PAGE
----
food · The Big Durian

Cultural Exchange Series: Spaghetti Bolognese

 

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The third evolution of my version of spaghetti Bolognese

 

For me, spaghetti Bolognese is another dish associated with my late childhood memory. I remember when my grandma first made it for me, probably when I was around 10, and I told her how much I loved it. Being my grandma, of course, she ended up making it for me every day for the next one week. By the end of that week, I had to take a break from spaghetti, yet it was something that I would ask my grandma to cook every now and then.

As I recall my history with spaghetti Bolognese, I’m realizing that is probably the only dish my grandma had ever shown me how to make without kicking me out of the kitchen.

To my grandma and most Indonesians of her generations, the only Italian food was spaghetti and it had to be served with this ground beef and tomato sauce concoction that has been bastardized so much to suit the Indonesian taste. Fellow Italians, if you think the American version of spaghetti Bolognese is bad, you’re going to cringe even more when you hear about our version. My grandma puts garlic, chicken buillion, ketchup, chili sauce and sugar in the meat sauce. If that doesn’t make your spine curl yet, in the Philippines people also put condensed milk in the sauce and substitute the ground beef with hotdog cuts. I’m guessing the latter is another product influenced by the war time.

In reality, spaghetti Bolognese doesn’t even exist Italy. Even if you go to Bologna, a food heaven which name is associated with the dish, nobody will have a clue what spaghetti Bolognese is, unless perhaps they have been to the US. They call it tagliatelle al ragu. Tagliatelle is a type of pasta that is similar to fettucine, except wider, while ragu refers to a meaty sauce, slow cooked to perfection with very little seasoning. In Bologna, ragu consists of onion, lean ground beef, tomato sauce. Some salt and pepper to taste. Done. No oregano. No basil. No garlic. No fuss. In other parts of the country, you might find a different type of ragu served with a different type of pasta.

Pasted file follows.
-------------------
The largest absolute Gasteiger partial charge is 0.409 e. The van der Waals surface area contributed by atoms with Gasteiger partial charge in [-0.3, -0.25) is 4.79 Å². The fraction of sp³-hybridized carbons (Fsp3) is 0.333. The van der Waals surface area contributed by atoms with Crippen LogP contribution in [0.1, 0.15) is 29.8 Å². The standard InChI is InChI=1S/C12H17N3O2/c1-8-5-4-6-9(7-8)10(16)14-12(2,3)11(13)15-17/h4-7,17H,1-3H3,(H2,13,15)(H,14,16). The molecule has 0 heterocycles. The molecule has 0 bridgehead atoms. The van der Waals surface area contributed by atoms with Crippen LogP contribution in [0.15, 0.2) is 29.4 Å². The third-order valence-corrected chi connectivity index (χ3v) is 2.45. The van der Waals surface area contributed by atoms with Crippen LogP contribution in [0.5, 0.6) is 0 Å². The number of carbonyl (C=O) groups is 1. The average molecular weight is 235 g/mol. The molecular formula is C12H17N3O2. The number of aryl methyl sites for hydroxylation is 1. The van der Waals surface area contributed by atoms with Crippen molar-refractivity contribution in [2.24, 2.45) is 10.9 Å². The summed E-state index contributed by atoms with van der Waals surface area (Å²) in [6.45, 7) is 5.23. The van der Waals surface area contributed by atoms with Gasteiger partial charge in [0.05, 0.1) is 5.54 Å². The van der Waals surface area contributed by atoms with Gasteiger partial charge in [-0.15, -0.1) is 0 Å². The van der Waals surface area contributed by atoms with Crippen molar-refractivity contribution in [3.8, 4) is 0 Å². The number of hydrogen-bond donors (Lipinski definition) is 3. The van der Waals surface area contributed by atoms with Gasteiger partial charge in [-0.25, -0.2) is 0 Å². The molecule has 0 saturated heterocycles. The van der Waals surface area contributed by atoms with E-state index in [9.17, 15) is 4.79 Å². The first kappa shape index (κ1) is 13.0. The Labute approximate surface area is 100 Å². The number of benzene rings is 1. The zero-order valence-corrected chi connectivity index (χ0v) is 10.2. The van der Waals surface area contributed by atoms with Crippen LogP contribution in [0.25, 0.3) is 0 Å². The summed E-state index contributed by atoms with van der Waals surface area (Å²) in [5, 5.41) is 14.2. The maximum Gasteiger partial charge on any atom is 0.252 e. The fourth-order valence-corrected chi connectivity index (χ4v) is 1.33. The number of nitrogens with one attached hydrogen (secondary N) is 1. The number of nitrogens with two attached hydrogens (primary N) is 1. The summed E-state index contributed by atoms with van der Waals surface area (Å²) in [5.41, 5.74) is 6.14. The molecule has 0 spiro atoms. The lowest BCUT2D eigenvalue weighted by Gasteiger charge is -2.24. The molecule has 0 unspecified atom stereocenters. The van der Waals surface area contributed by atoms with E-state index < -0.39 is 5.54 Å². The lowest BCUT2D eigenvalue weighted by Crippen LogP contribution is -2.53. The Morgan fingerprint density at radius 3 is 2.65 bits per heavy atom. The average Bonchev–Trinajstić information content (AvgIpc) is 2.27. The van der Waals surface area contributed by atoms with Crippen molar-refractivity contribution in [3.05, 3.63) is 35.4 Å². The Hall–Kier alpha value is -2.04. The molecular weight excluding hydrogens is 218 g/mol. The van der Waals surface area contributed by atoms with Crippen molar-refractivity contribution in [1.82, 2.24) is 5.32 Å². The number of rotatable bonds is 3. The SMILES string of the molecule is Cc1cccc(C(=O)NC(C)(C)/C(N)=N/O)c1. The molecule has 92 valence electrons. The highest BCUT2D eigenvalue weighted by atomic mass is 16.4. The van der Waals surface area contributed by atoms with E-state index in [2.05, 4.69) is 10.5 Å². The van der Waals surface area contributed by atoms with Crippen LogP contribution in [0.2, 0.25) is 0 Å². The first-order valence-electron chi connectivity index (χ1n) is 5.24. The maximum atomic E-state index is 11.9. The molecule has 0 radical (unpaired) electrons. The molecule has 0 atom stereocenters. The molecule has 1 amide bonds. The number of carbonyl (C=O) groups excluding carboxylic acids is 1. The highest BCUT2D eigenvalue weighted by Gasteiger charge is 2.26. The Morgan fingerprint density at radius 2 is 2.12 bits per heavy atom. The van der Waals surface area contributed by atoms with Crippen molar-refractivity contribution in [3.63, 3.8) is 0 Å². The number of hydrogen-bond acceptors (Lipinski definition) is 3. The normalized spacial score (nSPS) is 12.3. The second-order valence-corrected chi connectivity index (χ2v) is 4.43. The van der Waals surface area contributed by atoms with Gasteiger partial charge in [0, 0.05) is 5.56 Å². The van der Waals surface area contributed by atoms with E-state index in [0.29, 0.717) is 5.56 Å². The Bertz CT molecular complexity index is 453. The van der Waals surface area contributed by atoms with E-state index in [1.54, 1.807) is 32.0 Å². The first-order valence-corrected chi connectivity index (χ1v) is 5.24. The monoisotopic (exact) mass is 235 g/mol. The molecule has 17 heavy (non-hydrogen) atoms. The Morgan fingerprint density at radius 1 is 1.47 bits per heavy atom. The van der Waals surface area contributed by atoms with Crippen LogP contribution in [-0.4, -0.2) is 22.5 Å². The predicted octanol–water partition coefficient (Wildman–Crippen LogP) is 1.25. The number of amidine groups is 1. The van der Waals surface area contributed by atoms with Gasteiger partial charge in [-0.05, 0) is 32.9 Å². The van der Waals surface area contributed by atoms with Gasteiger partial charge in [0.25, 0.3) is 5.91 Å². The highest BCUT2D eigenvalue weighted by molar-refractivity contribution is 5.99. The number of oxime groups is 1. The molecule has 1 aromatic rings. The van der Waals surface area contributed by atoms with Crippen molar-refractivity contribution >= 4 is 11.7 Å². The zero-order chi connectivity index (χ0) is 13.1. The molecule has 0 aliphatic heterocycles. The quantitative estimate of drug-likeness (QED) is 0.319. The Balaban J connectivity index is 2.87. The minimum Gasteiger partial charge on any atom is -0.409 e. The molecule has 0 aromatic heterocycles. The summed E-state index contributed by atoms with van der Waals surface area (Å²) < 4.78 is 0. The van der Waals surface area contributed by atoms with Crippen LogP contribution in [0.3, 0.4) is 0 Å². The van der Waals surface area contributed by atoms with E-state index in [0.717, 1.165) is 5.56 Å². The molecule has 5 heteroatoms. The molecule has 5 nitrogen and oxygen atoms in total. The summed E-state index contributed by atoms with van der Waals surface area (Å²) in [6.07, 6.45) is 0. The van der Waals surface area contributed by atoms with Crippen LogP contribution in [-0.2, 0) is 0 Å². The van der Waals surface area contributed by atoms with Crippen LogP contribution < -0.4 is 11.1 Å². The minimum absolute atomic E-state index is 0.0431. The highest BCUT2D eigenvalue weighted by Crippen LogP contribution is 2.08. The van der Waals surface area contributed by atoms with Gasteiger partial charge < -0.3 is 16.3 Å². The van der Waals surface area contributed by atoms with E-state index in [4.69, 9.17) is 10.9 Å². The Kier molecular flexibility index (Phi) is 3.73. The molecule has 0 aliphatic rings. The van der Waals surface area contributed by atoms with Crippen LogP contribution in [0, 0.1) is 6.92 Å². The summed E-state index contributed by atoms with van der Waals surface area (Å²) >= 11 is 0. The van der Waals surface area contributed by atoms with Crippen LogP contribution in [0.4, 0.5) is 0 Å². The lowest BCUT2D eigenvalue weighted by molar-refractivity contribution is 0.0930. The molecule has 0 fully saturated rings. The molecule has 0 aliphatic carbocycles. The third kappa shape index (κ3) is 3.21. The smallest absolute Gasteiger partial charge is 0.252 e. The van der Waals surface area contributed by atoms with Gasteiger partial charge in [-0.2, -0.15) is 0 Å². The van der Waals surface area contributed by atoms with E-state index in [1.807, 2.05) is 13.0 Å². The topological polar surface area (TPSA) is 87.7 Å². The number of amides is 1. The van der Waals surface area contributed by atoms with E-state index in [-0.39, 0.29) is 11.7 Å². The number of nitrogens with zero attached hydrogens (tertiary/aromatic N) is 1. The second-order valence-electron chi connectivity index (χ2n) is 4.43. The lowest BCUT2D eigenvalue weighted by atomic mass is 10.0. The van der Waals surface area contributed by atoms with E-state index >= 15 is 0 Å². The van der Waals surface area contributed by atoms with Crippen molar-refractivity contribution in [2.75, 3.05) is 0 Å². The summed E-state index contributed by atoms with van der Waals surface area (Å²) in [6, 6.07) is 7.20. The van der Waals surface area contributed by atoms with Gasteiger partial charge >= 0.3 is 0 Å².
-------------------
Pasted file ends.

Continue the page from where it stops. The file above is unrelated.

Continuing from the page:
Back in Davis, my friend’s mom, who was visiting from Italy, was kind enough to teach me how to make the real version of the sauce. It takes so much patience and self-containment, as everything has to be cooked very slowly with constant attention and minimal seasoning. The ingredients should speak for themselves.

She made me promise not to put anything else other than those three main ingredients, yet I can’t help but to add my own little kick to suit my parents’ and Sean’s taste. Chili flakes, anyone?

Spaghetti Bolognese is indeed one of our family’s favorite choices of dinner. I used to make it for my parents before I left for graduate school, I used to make it for Sean in Davis and I still do make it for our somewhat newly updated family now that I’m back in Jakarta. What’s tricky is how to adjust the flavor to everyone’s liking. Now that my palate has slightly changed, Mom will complain that the sauce is not sweet enough and Dad will automatically ask for sweet soy sauce as soon as food is laid on the dinner table. Meanwhile, Sean will comment that it’s not as spicy as I used to make it for him back when it was just the two of us. I had to change the seasonings a couple of times to find the right composition that would hopefully make everyone happy. However, despite the fact that everyone still enjoys the dish, there’s always something to improve.

If anything, I’ve learned one thing through the evolution of my spaghetti Bolognese. We all make compromises. I had to pick and choose which could be added into the dish and at the same time let go of certain things. One goal is in mind for sure: how can I make the dish better for whom I’m making it?

Today 42% of the citizens of Jakarta may have experienced a heart break, one that might cost us the next four years. It will determine the future of my hometown, with its plethora of diversity and animosity to become better, to improve towards success and the ability to say, “Yes, I am a Jakartan and I am proud of it”. I’m willing to make a compromise and let the other guy do the work he claims he’s capable of doing. Here’s to hoping that the other side of the party is willing to do so as well.

 

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2 thoughts on “Cultural Exchange Series: Spaghetti Bolognese

  1. I know what you mean all too well. Indonesians make pasta with ketchup, just like the Japanese! Haha and I have been to Bologna and eaten tagliatelle al ragu at one of their traditional eateries there. Come to it, spaghetti bolognese is probably one “Italian” dish that is close to the heart of many Indonesians (pizza hut, anyone?)

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    1. The funny thing is, I think a lot of the “Western” food in Indonesia are somehow rooted to the American interpretation of many dishes around the world. The whole sauce and mayo lathered all over our sushi? That’s American!

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